If you want to create an "opening" for your pet to pass without being shocked, wind the wires together tightly for the length of the opening. Wind the wires by hand or use a drill to get about 6 to 12 twists per foot of wire.
Step 5: Plug in the Transmitter and Test the Fence
Plug in the transmitter to a GFCI wall outlet. Walk the perimeter of the fence with the dog collar, making sure you get an auditory or visual signal whenever you're close enough to trigger one. Go in the house and make sure you don't get a signal anywhere indoors. If you do, move the wire farther from the house.
Step 6: Bury the Wire
Once you are satisfied with the wire layout, use a spade or similar digging tool to make a 2-inch-deep trench in the ground along the route of the fence wire. Push the wire into the trench using a spline tool, backfill, and step on the trench to compact the soil.
If the wire has to cross a concrete surface, and you can't get it underneath, you may have to cut a groove with a circular saw and a masonry blade, then patch with concrete patching material after setting the wire inside.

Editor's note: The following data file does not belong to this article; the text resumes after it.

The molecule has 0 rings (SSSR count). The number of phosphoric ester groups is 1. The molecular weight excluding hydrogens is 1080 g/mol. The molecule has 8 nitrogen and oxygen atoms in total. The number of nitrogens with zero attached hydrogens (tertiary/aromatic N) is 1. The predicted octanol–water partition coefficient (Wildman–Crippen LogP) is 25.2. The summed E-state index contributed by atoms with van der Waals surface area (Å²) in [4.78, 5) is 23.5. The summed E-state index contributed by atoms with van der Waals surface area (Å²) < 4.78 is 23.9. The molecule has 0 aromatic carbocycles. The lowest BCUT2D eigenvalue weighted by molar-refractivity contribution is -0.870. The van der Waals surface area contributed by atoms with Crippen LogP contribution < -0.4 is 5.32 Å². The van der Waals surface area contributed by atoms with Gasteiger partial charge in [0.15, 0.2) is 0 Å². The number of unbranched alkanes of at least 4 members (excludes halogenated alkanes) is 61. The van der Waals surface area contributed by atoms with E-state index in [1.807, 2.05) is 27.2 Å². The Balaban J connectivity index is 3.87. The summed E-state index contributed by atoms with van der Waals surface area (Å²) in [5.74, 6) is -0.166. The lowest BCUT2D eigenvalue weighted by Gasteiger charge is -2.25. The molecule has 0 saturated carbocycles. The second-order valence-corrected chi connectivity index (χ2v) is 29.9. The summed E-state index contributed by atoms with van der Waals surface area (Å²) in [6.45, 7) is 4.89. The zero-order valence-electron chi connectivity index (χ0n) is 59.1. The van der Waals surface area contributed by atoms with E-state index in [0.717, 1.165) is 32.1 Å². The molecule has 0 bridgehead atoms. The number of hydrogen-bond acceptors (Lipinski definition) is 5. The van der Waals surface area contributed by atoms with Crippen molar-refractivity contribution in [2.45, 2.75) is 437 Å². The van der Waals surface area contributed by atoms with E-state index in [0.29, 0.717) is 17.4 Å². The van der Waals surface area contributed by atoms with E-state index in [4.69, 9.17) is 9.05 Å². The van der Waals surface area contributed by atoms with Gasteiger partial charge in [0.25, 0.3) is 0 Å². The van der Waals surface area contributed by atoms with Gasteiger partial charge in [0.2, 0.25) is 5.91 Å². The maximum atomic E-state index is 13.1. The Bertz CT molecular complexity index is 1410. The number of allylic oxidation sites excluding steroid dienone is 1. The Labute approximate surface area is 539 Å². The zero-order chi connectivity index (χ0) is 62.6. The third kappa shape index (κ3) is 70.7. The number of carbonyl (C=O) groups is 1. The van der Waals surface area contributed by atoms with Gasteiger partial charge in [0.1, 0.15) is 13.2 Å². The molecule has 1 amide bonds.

Step 7: Train Your Pet
Once you've installed the fence wire, you still have to train your pet to respect the fence boundary. The fence installation kit usually comes with small flags for this purpose. Following the instructions on the container, set the flags in a line far enough from the fence to trigger the auditory alarm in the collar. After getting shocked often enough, your pet will learn to associate the audio beeping with the shock and stop venturing past the flags. Eventually, you'll be able to remove the flags.
Chris Deziel is a contractor, builder and general fix-it pro who has been active in the construction trades for 40 years. He has degrees in science and humanities and years of teaching experience. An avid craftsman and musician, Deziel began writing on home improvement topics in 2010. He worked as an expert consultant with eHow Now and Pro Referral -- a Home Depot site. A DIYer by nature, Deziel regularly shares tips and tricks for a better home and garden at Hunker.com.